Avoid sabotaging yourself in divorce with the Three Bs

Divorce and divorce finance require some thought for a good outcome. Photo by Kim Bundo via Unsplash.

As you know, divorce is often a messy, emotional process. And, allowing emotions to rule decision-making is pretty much always a bad idea. It’s hard to think clearly about the situation, especially toward the beginning of the divorce, and especially if you’re having difficulty accepting that it is going to happen.

“I don’t see divorce as a failure. I see it as the end to a story. In a story, everything has an end and a beginning.” — Olga Kurylenko

But, it’s a good idea to think about what you want from the divorce. Notice I said “think”, not “feel”. What will allow you to move forward after it’s over? Will you need help in going back to school so you can then go back to work? Will you need to continue receiving income from a rental property? Do you want to completely sever ties with your spouse and move forward with your life separately?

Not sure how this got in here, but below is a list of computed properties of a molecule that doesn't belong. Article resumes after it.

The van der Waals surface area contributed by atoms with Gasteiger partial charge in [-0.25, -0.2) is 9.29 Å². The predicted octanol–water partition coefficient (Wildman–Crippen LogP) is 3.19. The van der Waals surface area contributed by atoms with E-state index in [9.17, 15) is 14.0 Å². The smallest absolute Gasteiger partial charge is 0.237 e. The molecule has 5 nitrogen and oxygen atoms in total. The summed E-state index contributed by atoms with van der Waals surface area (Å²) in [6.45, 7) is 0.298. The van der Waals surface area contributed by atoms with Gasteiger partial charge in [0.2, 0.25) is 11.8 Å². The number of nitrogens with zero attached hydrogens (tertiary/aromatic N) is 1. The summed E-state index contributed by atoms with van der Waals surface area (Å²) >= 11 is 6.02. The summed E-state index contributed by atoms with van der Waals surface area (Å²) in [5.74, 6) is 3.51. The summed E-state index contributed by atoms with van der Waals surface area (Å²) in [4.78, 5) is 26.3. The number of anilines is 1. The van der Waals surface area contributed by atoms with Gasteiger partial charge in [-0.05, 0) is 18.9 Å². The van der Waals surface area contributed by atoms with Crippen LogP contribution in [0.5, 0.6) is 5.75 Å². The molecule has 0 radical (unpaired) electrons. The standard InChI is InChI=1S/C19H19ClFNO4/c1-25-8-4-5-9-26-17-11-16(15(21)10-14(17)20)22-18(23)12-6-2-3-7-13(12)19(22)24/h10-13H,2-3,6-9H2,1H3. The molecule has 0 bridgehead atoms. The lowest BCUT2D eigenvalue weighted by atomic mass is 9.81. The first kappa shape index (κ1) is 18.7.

If you have children, what is best for them? If you know the person you’re divorcing is actually a good parent, even if they’ve been a terrible partner to you, coparenting with equal time might be best. Would it be better to keep them in the same school district, or would they be better off near your hometown so your family can help with childcare?

Note that none of these questions is really about your current spouse. They have their own goals and their own agenda, which may not (and probably does not) line up with your own. They’ll take care of themselves.

Instead, the questions are all about you and your children if you have them. With a good sense for what your goals are in the divorce, you’ll be better able to evaluate proposals from the other side. Or, you can make proposals of your own as far as what the parenting plan and the financial settlement should look like.

In addition, thinking through your ideal outcomes prevents you from being so frustrated with the length of time it’s taking that you just take whatever assets you can to be done with it. I can’t tell you how many people (especially women) have told me they regret not asking for more in the divorce, but they were so tired of the process they just wanted it to end.

In order to develop your plan, remember The Three Bs: Breathe, Brainstorm, Be Realistic.